xt7m639k465s https://nyx.uky.edu/dips/xt7m639k465s/data/mets.xml University of Kentucky Fayette County, Kentucky The Kentucky Kernel 19241101  newspapers sn89058402 English  Contact the Special Collections Research Center for information regarding rights and use of this collection. The Kentucky Kernel The Kentucky Kernel, November  1, 1924 text The Kentucky Kernel, November  1, 1924 1924 2012 true xt7m639k465s section xt7m639k465s Best Copy Available

EXTRA stadium issue EXTRA
Vote for the nond

Issue Tuesday

The Kentucky Kernel

Annual
This Afternoon
Tug-o-W-

UNIVERSITY OF KENTUCKY

VOL. XV

LEXINGTON,

KY., NOVEMBER

STATE O

j

FREE!

ALUMNI RETURN
TO ALMA MATER
TO HOMECOMING
Many Former Students
Expected to Arrive
Saturday
STADIUM
Fraternities to Enter-

tain Friends

.

1924

No. 6

CENTRE 7
IDEAL WEATHER

Tho University Book Store, following a custom inaugurated sevoral
years ago by tho manager, Miss Carrie Bean, will present to tho first
Kontucky player scoring against Centre, a' largo felt Kentucky, banner.
The bannor is on displny at the Book
Store in the basement of the main
building, and the olTcr of tho prize
is creating a great deal of comment
among studonts in general and the
football team in particular, each of
whom is anxious to be the man who
scoros first against the mighty Col

DEDICATE

1

FREE I

I,

onels.
A similar banner
Kentucky man who
touchdown against
years ago, after 12

Af-

ter Game

The 1924 Homecoming Day of the
University of Kentucky bids fair to
surpass by far any such day of the
past. The entertainments for this
day will include open house at the
new gym, a luncheon at the Phoenix
hotel for the nlumni and students of
the college of law. In the afternoon
will be held the dedication and presentation of the new football stadium
and later the game between the Blue
and White warriors of Kentucky and
d
sons of Old Centre.
the
Immediately after the game, a dinner
dance will be held in the gym, at
which both teams will be guests. All
these attractions are being exerted
to bring back the old students

Kentucky marker.

PERFECT TURF
15,000 Fans Greet
Players

STOLL FIELD STADIUM, UN1VKII- - ton went 12 ynrds for
hoinor first
SITY OF KENTUCKY, Nov. i. Fisjht- - down. Covington got throo on tho noxt
ing like tho Contro of old, the Centre play. Wilson no gain. Gordy got 2.
of 1921 whon, in thoir hoight of glory Lemon's place kick failed. Smith failod
she humbled tho mighty Harvard, tho to gain. Sandors made 3 around right
"prayin' colonolB" from DanvHlo, de- ond. Grogg puntod to Kentucky's 10
feated tho Wildcats of tho University yard lino. Covington roturnod 2 yards.
of Kontucky hore this aftornoon.
Rabonstoin made 5 yards through right

was given to the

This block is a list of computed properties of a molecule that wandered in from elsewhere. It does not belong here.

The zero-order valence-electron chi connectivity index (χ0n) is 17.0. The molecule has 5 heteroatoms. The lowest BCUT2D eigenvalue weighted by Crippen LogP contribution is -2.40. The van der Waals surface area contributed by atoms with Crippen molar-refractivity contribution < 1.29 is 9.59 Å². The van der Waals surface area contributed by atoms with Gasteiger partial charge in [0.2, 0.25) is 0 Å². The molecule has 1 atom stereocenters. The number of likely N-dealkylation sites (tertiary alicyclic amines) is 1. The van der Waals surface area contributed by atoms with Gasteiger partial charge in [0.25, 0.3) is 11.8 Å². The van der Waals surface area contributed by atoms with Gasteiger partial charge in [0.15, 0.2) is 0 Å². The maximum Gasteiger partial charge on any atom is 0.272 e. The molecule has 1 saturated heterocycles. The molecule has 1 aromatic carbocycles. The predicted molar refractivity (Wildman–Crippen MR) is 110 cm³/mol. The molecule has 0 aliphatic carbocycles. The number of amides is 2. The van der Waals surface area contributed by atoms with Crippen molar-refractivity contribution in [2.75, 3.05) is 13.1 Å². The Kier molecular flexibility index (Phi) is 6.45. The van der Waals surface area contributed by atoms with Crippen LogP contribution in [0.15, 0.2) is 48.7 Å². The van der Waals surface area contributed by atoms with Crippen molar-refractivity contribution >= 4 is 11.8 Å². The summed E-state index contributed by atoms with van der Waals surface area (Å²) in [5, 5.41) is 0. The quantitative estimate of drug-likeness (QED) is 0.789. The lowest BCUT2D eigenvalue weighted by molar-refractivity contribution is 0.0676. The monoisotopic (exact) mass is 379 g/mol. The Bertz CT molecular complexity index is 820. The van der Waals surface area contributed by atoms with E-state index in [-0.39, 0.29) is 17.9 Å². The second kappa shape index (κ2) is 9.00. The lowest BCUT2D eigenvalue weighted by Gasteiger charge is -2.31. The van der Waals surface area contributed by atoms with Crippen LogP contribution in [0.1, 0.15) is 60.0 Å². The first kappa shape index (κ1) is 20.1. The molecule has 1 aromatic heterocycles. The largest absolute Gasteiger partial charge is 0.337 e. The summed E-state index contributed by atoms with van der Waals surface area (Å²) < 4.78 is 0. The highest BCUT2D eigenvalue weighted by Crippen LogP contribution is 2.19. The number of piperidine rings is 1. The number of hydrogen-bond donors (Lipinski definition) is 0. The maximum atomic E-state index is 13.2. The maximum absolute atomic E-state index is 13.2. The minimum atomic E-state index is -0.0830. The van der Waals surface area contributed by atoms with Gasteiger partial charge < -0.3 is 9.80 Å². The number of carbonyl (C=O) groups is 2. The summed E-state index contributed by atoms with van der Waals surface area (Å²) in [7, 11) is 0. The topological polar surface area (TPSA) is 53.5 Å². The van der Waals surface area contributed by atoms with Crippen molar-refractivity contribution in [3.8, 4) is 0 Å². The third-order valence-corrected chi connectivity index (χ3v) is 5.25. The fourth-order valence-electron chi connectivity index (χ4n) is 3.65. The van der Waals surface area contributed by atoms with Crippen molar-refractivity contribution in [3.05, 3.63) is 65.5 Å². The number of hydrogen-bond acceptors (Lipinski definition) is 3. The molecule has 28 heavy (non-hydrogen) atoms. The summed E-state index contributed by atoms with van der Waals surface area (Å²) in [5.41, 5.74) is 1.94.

scored the first
Vnnderbilt three
games without a

STUDENT COUNCII
ACTS PROMPTLY
IN EXONERATION
Students Not Guilty of
Giving Signals to
"Generals"

Gold-jersic-

FOUR HOUR SESSION

The luncheon of the law alumni and
students is to be well attended, acSANDERS
Council
W. & L.
cording to Dean Turck. The committee sent out letters to the alumni
and the response has been good.
There are now about three hundred
alumni scattered throughout the state
and judging from the response to the
The Men's Student Council, due to
letters sent out, at least half that
rumors widely spread on the campus
number will be in attendance at the
and elsewhere in Lexington, to the
banquet. Among those who have aceffect that certain men, reputed to be
cepted are: II. S. Grucn, J. K. Hayles,
Girls students, had given or offered to give
Six Most
Bailey B. Baxter, J Sneed Yager, A.
COVINGTON
to the Washington and Lee UniverB. Cha.ndler, 3M. J. Morgan, George
Chosen in
t,
sity football team certain Wildcat inIt. Smith, Astor Hogg, E. S.
formation previous to- the game beHarry Staples, Robert L. Portween that institution and Kentucky
ter, J. Preston Cherry, J. Owens Reyon October 18, held a meeting Tuesnolds, A. A Bablitz, M. K. Eblen, Marday night and made further investicus A. Redwine, Neville Moore, J.
Student classes of the university gation of the charges.
D. Sorg, Otto C. Garlin and Gus B.
held their annual election of officers
Brunei.
All information that could be profor tho year 1925 last Tuesday and
Wednesday,
28 nnd 29. cured through various persons re- Miss
October
Dedicatory Exercises
G.
ported to know the facts was preClyde Gray, engineer and a member
Vice-Preside- nt
The dedicatory exercises will open of the Triangle fraternity, was elected sented to the council. After a sesat 1:30 with the playing of "My Old president of the senior class, and sion of four hours' duration, the
Kentucky Home," by the university
Smith, a member of the Kap council gave out the following for
band.
Mr. W. II. Townsend, chair- Frances
'
pa Kappa Gamma sorority, was elect publication:
man of the executive committee of ed vice president.
The annual meeting of the AssocFirst, Coach Dellart displayed
the alumni association, will preside
Richard "Dick" Williamson, junior true sportsmanship nnd declined to iation of Kentucky Deans of Women
and will ntroduce Captain C. C. Calaccept information from such sources; was held at the University of Kenhoun, president of the alumni associa- in the college of engineering and
"Second, that tho three men who tucky last Monday and Tuesday, Oct.